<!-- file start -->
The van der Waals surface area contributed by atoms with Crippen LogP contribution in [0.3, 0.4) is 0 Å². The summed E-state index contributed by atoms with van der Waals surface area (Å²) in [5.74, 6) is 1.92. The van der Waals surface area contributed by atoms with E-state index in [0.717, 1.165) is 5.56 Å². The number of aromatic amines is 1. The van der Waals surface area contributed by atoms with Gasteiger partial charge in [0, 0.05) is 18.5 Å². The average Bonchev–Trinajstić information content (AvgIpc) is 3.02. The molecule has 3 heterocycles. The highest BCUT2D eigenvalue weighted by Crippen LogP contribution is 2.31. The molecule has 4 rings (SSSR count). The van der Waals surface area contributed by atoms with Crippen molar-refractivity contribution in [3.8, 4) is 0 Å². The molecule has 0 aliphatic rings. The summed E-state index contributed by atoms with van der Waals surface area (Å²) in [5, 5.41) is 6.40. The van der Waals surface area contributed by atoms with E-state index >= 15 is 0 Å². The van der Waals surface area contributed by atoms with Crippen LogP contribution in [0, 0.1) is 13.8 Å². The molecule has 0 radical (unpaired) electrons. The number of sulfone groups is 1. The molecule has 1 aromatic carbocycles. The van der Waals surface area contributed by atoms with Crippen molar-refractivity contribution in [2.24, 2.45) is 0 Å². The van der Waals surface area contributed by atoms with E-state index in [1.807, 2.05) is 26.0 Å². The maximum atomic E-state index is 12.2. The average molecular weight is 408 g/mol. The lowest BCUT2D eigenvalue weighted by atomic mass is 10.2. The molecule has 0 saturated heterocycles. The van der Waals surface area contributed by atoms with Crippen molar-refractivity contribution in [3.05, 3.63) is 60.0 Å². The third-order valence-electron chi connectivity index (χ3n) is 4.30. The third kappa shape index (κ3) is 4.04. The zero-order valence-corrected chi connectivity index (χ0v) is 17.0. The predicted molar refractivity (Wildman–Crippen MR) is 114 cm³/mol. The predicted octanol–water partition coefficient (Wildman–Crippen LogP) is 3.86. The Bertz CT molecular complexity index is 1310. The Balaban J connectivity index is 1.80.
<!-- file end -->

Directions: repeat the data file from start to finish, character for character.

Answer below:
The van der Waals surface area contributed by atoms with Crippen LogP contribution in [0.3, 0.4) is 0 Å². The summed E-state index contributed by atoms with van der Waals surface area (Å²) in [5.74, 6) is 1.92. The van der Waals surface area contributed by atoms with E-state index in [0.717, 1.165) is 5.56 Å². The number of aromatic amines is 1. The van der Waals surface area contributed by atoms with Gasteiger partial charge in [0, 0.05) is 18.5 Å². The average Bonchev–Trinajstić information content (AvgIpc) is 3.02. The molecule has 3 heterocycles. The highest BCUT2D eigenvalue weighted by Crippen LogP contribution is 2.31. The molecule has 4 rings (SSSR count). The van der Waals surface area contributed by atoms with Crippen molar-refractivity contribution in [3.8, 4) is 0 Å². The molecule has 0 aliphatic rings. The summed E-state index contributed by atoms with van der Waals surface area (Å²) in [5, 5.41) is 6.40. The van der Waals surface area contributed by atoms with E-state index >= 15 is 0 Å². The van der Waals surface area contributed by atoms with Crippen LogP contribution in [0, 0.1) is 13.8 Å². The molecule has 0 radical (unpaired) electrons. The number of sulfone groups is 1. The molecule has 1 aromatic carbocycles. The van der Waals surface area contributed by atoms with Crippen molar-refractivity contribution in [2.24, 2.45) is 0 Å². The van der Waals surface area contributed by atoms with E-state index in [1.807, 2.05) is 26.0 Å². The maximum atomic E-state index is 12.2. The average molecular weight is 408 g/mol. The lowest BCUT2D eigenvalue weighted by atomic mass is 10.2. The molecule has 0 saturated heterocycles. The van der Waals surface area contributed by atoms with Crippen molar-refractivity contribution in [3.05, 3.63) is 60.0 Å². The third-order valence-electron chi connectivity index (χ3n) is 4.30. The third kappa shape index (κ3) is 4.04. The zero-order valence-corrected chi connectivity index (χ0v) is 17.0. The predicted molar refractivity (Wildman–Crippen MR) is 114 cm³/mol. The predicted octanol–water partition coefficient (Wildman–Crippen LogP) is 3.86. The Bertz CT molecular complexity index is 1310. The Balaban J connectivity index is 1.80.